NPR finds new discrepancies in Rubio’s family history

at 07:58 PM ET, 10/24/2011

National Public Radio has raised more questions about the biography of Sen. Marco Rubio (R-Fla.), who told a reporter two years ago a story of his family’s departure from Cuba that does not mesh with his current accounts.
Senator Marco Rubio (R-FL) speaks at the Washington Ideas forum at The Newseum in Washington October 5, 2011. (YURI GRIPAS - REUTERS)

The Post’s Manuel Roig-Franzia pointed out some discrepancies in Rubio’s version of his family history in a story last week. The senator has frequently stated that his parents came from Cuba in 1959 or after Fidel Castro took power. Castro took control of the island in January1959. Records show that his parents left in May 1956 — long before Castro took power and six months before Castro even invaded the island.

In a 2009 interview with NPR reporter Robert Siegel, Rubio said that his mother went to visit her father in Cuba in 1960, because he had gotten in an accident and was stuck in the hospital.

“My grandfather, who had already been stricken with polio as a young man, had an accident he was hit by a bus,” Rubio told Siegel, in audio aired on “All Things Considered” Monday. “So my mom went back with her sister to take care of her father in 1960, and my dad stayed behind [in Miami] working.”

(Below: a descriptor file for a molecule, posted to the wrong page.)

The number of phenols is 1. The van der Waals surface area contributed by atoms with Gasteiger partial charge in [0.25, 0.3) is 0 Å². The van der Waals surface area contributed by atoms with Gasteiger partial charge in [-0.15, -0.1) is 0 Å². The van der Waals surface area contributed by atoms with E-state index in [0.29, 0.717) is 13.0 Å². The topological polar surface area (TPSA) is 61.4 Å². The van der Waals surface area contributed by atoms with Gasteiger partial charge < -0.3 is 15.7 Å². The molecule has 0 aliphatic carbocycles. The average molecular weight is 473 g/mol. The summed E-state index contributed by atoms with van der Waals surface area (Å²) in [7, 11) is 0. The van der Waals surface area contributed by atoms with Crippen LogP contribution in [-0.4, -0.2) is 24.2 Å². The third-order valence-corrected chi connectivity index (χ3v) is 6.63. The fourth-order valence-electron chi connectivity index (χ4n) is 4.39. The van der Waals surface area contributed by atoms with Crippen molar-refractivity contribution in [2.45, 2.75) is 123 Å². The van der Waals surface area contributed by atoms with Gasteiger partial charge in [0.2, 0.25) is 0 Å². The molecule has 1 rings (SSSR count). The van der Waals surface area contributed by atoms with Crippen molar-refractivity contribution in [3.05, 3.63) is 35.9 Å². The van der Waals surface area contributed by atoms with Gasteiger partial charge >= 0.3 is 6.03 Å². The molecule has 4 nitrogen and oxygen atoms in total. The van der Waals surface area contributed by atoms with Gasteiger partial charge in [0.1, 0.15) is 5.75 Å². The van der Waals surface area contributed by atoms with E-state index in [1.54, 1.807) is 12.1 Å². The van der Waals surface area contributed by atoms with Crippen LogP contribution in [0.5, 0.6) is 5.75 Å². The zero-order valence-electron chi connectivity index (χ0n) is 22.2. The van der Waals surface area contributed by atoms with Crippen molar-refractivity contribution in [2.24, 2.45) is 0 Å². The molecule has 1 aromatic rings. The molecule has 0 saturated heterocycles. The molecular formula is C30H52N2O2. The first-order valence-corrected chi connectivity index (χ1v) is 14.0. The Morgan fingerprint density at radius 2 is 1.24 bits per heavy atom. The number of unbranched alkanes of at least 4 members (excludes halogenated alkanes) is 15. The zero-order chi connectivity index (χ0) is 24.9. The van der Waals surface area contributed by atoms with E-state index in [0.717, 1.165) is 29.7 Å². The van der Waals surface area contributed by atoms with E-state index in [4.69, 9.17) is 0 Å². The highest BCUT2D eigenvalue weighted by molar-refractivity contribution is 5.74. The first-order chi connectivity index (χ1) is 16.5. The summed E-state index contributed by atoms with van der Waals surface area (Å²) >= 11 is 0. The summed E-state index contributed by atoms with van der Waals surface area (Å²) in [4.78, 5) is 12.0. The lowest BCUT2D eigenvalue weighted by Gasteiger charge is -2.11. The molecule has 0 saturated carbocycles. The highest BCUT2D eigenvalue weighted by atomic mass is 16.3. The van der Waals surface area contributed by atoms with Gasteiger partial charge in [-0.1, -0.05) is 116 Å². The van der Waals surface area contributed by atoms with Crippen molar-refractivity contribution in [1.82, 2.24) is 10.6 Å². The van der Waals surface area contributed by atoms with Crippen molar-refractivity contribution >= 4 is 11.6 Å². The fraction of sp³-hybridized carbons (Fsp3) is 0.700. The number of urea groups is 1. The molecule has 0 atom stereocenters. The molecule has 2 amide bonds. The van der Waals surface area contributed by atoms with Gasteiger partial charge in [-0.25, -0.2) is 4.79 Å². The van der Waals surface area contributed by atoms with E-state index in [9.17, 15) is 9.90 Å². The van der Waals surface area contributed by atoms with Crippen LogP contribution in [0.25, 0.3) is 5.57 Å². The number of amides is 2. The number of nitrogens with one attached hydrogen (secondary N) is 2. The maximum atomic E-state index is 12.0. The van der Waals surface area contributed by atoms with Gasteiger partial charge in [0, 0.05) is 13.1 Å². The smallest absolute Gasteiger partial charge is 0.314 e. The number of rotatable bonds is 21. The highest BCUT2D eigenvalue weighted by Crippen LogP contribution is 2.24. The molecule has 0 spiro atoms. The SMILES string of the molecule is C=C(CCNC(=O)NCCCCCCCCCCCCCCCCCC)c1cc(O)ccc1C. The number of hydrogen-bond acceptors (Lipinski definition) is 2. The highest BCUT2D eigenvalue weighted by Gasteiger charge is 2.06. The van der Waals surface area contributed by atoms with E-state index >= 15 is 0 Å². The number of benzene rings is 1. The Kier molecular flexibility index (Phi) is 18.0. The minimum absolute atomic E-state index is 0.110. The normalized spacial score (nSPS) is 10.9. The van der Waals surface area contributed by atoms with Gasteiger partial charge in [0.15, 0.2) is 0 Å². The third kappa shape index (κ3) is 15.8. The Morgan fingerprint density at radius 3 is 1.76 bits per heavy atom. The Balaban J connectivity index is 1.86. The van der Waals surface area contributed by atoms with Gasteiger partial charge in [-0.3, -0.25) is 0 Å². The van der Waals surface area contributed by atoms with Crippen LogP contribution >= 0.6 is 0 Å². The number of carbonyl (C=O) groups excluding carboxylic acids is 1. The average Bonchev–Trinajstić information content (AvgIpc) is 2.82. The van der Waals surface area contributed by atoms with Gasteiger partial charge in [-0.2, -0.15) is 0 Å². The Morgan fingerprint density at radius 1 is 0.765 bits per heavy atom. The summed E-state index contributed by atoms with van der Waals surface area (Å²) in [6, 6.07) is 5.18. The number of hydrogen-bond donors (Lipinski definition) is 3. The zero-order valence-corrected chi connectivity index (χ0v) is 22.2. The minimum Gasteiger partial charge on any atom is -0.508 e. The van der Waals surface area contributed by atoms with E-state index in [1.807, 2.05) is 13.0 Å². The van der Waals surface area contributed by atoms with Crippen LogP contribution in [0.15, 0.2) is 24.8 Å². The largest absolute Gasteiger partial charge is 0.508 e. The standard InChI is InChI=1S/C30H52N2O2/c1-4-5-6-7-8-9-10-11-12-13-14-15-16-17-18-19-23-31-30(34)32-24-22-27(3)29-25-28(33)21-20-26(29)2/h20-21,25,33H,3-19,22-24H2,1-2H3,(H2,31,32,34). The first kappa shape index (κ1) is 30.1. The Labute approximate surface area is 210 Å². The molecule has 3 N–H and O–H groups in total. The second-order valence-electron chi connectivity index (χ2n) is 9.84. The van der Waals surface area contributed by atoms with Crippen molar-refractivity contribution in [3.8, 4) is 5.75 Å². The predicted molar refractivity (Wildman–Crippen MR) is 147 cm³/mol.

Rubio’s grandfather had also emigrated to the United States at that point; Rubio’s office told NPR for Monday’s story that he had returned for a visit and gotten in an accident.

He went on: “When the time came to come home, the Cuban government wouldn’t let her. So my dad was here in Miami, working, and desperate. ... And they would go to the airport every day for nine months waiting to be let go, and finally they were able to come and it was very frightening. And I think that’s when they knew for sure that thats not the place they wanted to be.”

Rubio wrote in Politico last week that the senator’s mother returned to Cuba in 1961, “with the intention of moving back,” and stayed for about a month before realizing that “the change happening in Cuba was not for the better.” He did not mention the grandfather or any inability to leave the country.. 

A spokesman for the senator told NPR that Rubio’s mother was temporarily barred from leaving Cuba on a trip back.

“But rather than the nine-month forced wait that Rubio described two years ago to NPR, Rubio in the latest version of his family story says they arrived in Cuba in 1961 and left the following month,” NPR’s David Welna reported today.

Records show that Rubio’s mother entered Cuba on Feb. 27, 1961, and she left on March 29, 1961.

In various statements, Rubio has maintained that he is the son of exiles, and that the specific dates and timelines are not relevant to the overall point of his family’s story.

“It is important to remember that these events occurred over a decade before he was born, and the dates and time frames are based on how these events were described to him almost two decades after they happened,” Rubio spokesman Alex Conant told The Fix. “As it turns out, some of the dates and time frames were wrong. But his family story is essentially the same.”

Roig-Franzia answered reader questions about the story today.

 
Read what others are saying